As Jennifer Savran Kelly’s debut novel, Endpapers, opens, main character Dawn Levit has stalled. She’s in her mid-20s, dissatisfied with her art (she designs, prints and binds handmade books) and unable to make anything new. She’s also feeling stuck in her relationship with Lukas, whom Dawn is pretty sure would love her more if she were a man. Dawn has been exploring her own gender and sexual identities since high school, taking tentative steps to find her way, but she’s still doubting her instincts and herself. Lately, she and Lukas have found comfort in “slipping back into the closet,” where neither has to worry about feeling accepted. But neither of them is content, either.
While at work in the book conservation lab at the Metropolitan Museum of Art, Dawn finds a torn-off paperback cover bearing the title Turn Her About, which depicts a woman looking into a mirror and seeing a man’s face. On the back is a letter handwritten in German; the correspondents’ names (Gertrude and Marta) and Ich liebe dich (“I love you”) are the only words Dawn can understand. But this letter, apparently from the 1940s or ’50s, sends Dawn on a quest to learn more about the pulp novel, and about Gertrude and Marta.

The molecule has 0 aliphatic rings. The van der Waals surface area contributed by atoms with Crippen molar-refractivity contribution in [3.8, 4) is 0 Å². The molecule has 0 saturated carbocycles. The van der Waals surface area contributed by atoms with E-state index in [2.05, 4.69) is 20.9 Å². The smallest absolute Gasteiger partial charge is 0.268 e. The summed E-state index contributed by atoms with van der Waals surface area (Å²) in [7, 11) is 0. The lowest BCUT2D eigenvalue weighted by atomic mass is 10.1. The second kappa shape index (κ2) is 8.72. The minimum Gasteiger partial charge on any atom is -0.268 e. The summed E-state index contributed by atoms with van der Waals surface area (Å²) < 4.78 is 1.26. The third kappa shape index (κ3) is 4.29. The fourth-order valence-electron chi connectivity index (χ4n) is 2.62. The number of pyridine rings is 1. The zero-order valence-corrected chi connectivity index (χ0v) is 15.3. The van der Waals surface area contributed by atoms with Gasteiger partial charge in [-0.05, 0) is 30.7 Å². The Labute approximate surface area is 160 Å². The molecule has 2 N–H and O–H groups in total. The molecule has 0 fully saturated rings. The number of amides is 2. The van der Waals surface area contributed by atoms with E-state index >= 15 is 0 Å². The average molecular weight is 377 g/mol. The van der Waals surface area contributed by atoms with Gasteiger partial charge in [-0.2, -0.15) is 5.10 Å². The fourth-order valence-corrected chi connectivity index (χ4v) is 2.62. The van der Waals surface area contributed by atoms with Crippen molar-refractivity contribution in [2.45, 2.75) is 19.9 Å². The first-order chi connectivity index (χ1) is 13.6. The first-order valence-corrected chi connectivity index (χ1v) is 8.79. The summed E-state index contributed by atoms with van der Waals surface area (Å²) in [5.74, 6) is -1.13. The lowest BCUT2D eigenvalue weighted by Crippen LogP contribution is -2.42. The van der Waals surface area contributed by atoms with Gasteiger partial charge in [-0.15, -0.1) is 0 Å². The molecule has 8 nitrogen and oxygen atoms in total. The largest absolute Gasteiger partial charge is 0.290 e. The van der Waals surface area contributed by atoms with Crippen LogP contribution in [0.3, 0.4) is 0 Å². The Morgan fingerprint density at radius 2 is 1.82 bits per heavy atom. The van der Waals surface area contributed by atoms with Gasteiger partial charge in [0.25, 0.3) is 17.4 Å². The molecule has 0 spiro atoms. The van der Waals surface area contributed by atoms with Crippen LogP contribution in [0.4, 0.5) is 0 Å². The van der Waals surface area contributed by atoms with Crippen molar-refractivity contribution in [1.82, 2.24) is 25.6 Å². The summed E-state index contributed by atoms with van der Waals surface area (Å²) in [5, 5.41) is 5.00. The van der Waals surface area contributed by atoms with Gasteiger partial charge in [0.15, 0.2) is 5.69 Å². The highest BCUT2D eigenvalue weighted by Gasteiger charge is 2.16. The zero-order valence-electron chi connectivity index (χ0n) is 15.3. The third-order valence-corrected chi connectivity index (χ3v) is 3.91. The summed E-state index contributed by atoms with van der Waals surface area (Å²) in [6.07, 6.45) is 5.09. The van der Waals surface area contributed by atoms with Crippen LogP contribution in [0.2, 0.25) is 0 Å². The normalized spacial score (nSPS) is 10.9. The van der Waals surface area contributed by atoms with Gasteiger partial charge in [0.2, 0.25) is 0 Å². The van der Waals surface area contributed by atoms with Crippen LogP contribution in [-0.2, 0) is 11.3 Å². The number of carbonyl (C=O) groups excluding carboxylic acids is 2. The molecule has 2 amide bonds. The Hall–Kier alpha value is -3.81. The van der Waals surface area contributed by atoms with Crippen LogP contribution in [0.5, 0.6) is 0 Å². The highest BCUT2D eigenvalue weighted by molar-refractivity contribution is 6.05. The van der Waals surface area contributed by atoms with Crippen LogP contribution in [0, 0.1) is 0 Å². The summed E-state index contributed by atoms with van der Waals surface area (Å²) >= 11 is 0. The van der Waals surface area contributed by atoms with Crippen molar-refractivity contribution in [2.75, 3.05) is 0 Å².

Following Dawn through the spring of 2003, Endpapers depicts a New York City still shrouded in post-9/11 gloom, evoking an uneasy mood and underlining Dawn’s sense that even in early 21st-century New York, being different isn’t safe. Out at a bar one night, Dawn, Lukas and their friend Jae are harassed by two men, which leads to a hate crime that Dawn feels she incited.
Dawn’s introspection is at times painful; she’s young, self-absorbed and prone to missteps with her friends and co-workers. But as the story progresses, the mystery of Gertrude and Marta converges beautifully with the artwork that Dawn begins to conceive. Kelly is a bookbinder and book production editor, and the novel’s details of book and print restoration ground and add depth to Dawn’s story.
Endpapers is a coming-of-age story about growing as an artist and learning to trust and build relationships in a world that doesn’t want to make room for you. Despite its early 2000s setting, Endpapers still feels timely, leading us to reflect on how far we’ve come in accepting differences and how far we still have to go.